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Front Plant Sci. 2018 Aug 24;9:1245. doi: 10.3389/fpls.2018.01245. eCollection 2018.

The Enhancement of Plant Disease Resistance Using CRISPR/Cas9 Technology.

Author information

1
Department of Sustainable Crop Production, Università Cattolica del Sacro Cuore, Piacenza, Italy.
2
Department of Agricultural and Environmental Sciences - Production, Territory, Agroenergy, University of Milan, Milan, Italy.
3
Laboratoire Reproduction et Développement des Plantes, Université de Lyon, École Normale Supérieure de Lyon, Université Claude Bernard Lyon 1, Centre National de la Recherche Scientifique, Institut National de la Recherche Agronomique, Lyon, France.

Abstract

Genome editing technologies have progressed rapidly and become one of the most important genetic tools in the implementation of pathogen resistance in plants. Recent years have witnessed the emergence of site directed modification methods using meganucleases, zinc finger nucleases (ZFNs), transcription activator-like effector nucleases (TALENs), and clustered regularly interspaced short palindrome repeats (CRISPR)/CRISPR-associated protein 9 (Cas9). Recently, CRISPR/Cas9 has largely overtaken the other genome editing technologies due to the fact that it is easier to design and implement, has a higher success rate, and is more versatile and less expensive. This review focuses on the recent advances in plant protection using CRISPR/Cas9 technology in model plants and crops in response to viral, fungal and bacterial diseases. As regards the achievement of viral disease resistance, the main strategies employed in model species such as Arabidopsis and Nicotiana benthamiana, which include the integration of CRISPR-encoding sequences that target and interfere with the viral genome and the induction of a CRISPR-mediated targeted mutation in the host plant genome, will be discussed. Furthermore, as regards fungal and bacterial disease resistance, the strategies based on CRISPR/Cas9 targeted modification of susceptibility genes in crop species such as rice, tomato, wheat, and citrus will be reviewed. After spending years deciphering and reading genomes, researchers are now editing and rewriting them to develop crop plants resistant to specific pests and pathogens.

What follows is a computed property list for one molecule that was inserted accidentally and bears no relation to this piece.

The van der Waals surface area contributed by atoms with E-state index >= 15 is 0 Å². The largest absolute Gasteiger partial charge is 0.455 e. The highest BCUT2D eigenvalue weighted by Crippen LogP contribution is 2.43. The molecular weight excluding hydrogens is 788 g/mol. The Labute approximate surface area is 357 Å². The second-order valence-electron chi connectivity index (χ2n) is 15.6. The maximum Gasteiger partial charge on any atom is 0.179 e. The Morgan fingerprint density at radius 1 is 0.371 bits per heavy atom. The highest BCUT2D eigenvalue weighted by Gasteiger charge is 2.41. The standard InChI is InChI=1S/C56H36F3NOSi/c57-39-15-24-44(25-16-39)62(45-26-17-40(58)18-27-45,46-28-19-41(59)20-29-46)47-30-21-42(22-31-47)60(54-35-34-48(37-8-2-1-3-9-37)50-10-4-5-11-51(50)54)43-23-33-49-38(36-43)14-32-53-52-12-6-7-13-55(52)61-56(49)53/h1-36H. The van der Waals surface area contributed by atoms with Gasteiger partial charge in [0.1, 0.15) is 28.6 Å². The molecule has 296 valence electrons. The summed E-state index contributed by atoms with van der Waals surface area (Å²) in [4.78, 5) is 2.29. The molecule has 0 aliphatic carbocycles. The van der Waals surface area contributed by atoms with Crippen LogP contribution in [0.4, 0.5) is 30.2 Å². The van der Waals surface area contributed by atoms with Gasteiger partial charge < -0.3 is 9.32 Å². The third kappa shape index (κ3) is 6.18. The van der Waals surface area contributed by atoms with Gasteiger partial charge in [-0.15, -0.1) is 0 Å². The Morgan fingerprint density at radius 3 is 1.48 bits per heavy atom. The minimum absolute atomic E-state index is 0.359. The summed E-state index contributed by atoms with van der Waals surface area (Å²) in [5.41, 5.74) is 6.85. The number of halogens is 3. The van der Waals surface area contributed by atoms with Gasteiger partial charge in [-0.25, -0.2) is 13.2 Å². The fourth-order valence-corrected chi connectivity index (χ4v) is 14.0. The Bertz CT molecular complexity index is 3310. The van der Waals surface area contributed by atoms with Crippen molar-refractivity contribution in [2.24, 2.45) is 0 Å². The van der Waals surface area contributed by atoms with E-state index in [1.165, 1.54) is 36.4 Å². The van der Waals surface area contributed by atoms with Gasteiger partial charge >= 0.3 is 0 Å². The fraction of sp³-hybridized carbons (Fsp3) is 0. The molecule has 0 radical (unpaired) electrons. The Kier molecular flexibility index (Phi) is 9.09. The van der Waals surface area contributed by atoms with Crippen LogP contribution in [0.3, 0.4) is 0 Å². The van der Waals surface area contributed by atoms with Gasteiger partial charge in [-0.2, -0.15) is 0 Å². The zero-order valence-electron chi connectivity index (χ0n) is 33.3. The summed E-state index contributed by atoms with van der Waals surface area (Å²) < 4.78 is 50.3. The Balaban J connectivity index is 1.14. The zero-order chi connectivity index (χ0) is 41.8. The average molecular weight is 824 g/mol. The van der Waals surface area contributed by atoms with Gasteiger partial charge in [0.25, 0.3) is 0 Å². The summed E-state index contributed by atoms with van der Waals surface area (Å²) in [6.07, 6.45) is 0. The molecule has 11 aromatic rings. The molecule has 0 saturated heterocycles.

KEYWORDS:

CRISPR/Cas9; bacteria; crop improvement; disease resistance; fungus; genome editing; virus

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